Then I had the opportunity to go on exchange to a remote village high in the hills of Sumatera, Indonesia. Me being who I was, I did not want to look “fussy” or insult the people in who’s home I was living. So when beef was served, I took a serving. I was quite amazed about two things: It didn’t bother me and about an ounce of meat felt like enough. Coming from a culture of people who would easily eat an 8 oz steak at lunch, this was quite a shocking change. And I loved beef as a kid. I was amazed that I could eat it there with no bad aftereffects.

Here’s the things about the meat we ate in that village: the cows were at the end of their useful life as domesticated farm animals. The meat was tough and sinewy, which is why the meat was cooked all day. (An aside: a chicken leg was easily the size of a drummette (from the wing) here, but one was enough to sustain me for the next day’s activities. I always felt satiated.

I returned home and begged my local butcher to find me some grass-fed/non-medicated beef, but he (and he was an OLD GUY) claimed that my idea was nonsense. I returned to skipping beef and eating other proteins, as nothing was really available in my area.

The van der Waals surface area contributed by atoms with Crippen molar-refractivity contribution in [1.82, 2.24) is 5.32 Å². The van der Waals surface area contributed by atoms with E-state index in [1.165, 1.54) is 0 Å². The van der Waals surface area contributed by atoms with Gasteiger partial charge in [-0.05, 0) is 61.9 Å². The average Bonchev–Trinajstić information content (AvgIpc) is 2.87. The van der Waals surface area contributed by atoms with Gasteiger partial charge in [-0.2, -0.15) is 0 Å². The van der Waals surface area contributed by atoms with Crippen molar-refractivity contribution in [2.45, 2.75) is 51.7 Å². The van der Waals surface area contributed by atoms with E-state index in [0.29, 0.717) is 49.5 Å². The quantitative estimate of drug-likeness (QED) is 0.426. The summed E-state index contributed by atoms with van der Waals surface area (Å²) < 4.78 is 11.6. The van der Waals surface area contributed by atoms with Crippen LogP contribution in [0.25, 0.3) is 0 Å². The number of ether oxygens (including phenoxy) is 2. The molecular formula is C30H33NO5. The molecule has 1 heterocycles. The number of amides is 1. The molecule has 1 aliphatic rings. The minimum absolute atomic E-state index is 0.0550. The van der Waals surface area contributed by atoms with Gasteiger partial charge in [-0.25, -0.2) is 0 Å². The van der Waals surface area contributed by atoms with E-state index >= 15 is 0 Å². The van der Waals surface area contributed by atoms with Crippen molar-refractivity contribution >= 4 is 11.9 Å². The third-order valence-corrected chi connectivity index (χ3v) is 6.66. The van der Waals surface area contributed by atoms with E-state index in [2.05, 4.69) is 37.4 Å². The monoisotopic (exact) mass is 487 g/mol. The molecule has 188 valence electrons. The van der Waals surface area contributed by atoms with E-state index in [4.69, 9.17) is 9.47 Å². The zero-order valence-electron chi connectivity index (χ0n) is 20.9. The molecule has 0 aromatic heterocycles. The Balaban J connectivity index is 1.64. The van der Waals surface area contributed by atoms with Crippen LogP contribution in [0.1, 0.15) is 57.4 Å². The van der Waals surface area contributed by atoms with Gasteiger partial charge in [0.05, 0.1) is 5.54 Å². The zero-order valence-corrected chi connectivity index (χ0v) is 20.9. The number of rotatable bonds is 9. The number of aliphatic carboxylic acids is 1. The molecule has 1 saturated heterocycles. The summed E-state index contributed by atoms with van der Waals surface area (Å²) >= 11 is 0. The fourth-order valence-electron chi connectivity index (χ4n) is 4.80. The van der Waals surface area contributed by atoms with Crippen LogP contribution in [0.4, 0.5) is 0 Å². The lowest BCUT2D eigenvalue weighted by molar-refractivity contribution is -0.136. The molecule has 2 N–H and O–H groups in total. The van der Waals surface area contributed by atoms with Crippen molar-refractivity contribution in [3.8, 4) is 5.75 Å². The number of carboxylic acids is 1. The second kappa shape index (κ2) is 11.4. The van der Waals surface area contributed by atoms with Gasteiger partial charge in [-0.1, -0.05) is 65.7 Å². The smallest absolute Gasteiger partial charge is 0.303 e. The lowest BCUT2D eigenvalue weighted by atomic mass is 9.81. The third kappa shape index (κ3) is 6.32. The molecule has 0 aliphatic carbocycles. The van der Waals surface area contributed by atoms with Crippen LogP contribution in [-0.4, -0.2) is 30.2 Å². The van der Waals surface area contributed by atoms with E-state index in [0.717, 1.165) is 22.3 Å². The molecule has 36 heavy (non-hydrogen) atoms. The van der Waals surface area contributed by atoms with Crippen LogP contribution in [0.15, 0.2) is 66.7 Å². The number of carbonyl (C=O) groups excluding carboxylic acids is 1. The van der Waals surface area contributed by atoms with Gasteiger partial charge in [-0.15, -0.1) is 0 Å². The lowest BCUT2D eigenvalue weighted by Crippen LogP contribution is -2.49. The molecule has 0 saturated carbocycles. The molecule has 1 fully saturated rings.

Of course things have really changed in the nearly 30 years since my first trip overseas, and I can source grass fed beef if I want to ... or can afford it. But things have changed in my world too: I have three small kids, two of whom I homeschool (unplanned but necessary), which means we live carefully on a limited (though in no way impoverished) budget. We do not eat a whole lot of beef, and source our other meats as carefully as we can afford. Most of the time we at least buy non-medicated, but sometimes I come across a source of meat that is carefully raised. Some of my sources have dried up since legislation outlawed the small meat processing plants (well ... they made the regulations favour the bigger agri-businesses over the little guys -- some times the smaller meat producers can’t even find anyone to butcher their animals because the bigger processing plants won’t take such small orders!)